Tears streamed down my face about six years ago as my hand swelled up, the stinger of a honey bee sticking up from the middle of my palm.  Although I was in utter shock and having a crisis, my father, who had witnessed the whole scenario, completely ignored me and calmly turned to the still striped buzzer instead. I felt isolated in my injured state, but it turns out that the poor bee was much closer to death than I was. Through autotomizing, the bee dies due to the fact that when their stingers get stuck in the flesh of what they have stung, they face a deathly process in which their abdomen also gets torn.

Honey Bee Pollinating http://commons.wikimedia.org/wiki/Category:Anthophila#mediaviewer/File:Abeja-004.jpg CC BY-SA
Honey Bee Pollinating
http://commons.wikimedia.org/wiki/Category:Anthophila#mediaviewer/File:Abeja-004.jpg
CC BY-SA

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The Murder of Lovdeep Citrine

It is incredibly easy to get away with something when you put the blame on someone else. Based on his multiple motives that could have driven to murder his own father, Christopher Citrine would seem like the perfect suspect, however the evidence that would lead us to this conclusion is not present . We are accusing Yoyo Champagne (with the assistance of Austin Khaki) for not only murdering Lovdeep Citrine, but for attempting to frame Christopher Citrine as well.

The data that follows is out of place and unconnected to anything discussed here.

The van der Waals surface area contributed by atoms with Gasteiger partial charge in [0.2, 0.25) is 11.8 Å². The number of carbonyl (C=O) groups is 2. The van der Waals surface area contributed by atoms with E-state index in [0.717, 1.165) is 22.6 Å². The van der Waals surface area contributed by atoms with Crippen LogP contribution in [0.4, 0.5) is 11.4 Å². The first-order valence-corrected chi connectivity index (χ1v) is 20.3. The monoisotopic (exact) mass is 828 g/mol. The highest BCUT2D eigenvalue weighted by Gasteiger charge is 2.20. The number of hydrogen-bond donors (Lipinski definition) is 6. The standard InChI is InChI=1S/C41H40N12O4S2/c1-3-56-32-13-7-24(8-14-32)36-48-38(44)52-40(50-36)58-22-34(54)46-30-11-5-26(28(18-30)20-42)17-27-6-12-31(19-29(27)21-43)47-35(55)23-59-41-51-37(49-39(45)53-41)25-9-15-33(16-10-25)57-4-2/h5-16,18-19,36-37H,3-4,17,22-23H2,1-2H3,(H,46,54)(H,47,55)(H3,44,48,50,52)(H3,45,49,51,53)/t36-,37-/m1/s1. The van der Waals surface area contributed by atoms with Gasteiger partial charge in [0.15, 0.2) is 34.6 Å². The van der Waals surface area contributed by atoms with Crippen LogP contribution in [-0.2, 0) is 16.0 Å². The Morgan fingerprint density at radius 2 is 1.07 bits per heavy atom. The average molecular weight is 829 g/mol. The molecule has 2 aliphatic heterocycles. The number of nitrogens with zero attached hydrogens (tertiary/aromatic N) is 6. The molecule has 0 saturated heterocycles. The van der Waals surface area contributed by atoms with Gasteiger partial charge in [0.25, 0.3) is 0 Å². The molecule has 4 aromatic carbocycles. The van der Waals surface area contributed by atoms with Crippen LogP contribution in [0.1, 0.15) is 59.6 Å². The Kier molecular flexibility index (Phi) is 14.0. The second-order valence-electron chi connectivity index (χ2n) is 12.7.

In this case, we insist that Lovedeep’s death did not occur in the plane bathroom, but in his favorite restaurant FSL instead. Lovdeep always eats there for important events in his life, even though it is a place where he is surrounded by hate. The owner of the restaurant, Austin Khaki, resents Lovgood for killing his wife in a drunk driving accident. Having the perfect access to Lovgood’s food, he allowed Yoyo (a business rival of Lovgood) to poison his meal with arsenic and rat poison. We suspect that these two must have some sort of connection since their businesses are right beside each other. Yoyo then dumped the excess arsenic in her bamboos as a way to diminish  the evidence. When Lovdeep was aware of what was happening, he made a distress call at 1:22 and was murdered shortly after, leaving a huge mess in the restaurant’s bathroom which Yoyo cleaned using drain cleaner. Evidence of her finger prints was found o the scene in gloves, and the floor in the bathroom looked smudged as if someone had been cleaning a mess.  In order  to mask the crime, Lovdeep was taken to his plane, where a violent scene was recreated and Christohper’s blood was left to make him a suspect.

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Marijuana Redefined

“Don’t do drugs kids.” A line we’ve all heard a few hundred times from our parents, teachers, and friends (as they sarcastically imitate our parents and teachers). The funny thing is that we never think of the over-prescribed dangerous pharmaceuticals, but instead, the classic recreational drugs that society frowns upon; cocaine, meth, LSD, and among a few others, the heavily misunderstood green, marijuana. Now don’t get me wrong, I’m not a stoner! In fact I’ve never smoked a joint in my life, but I do believe that because of how our society has incriminated pot, the plant cannot be used to its full potential.

Cannabis Leaf http://pixabay.com/en/cannabis-weed-marijuana-313051/ No attribution required
Cannabis Leaf http://pixabay.com/en/cannabis-weed-marijuana-313051/ No attribution required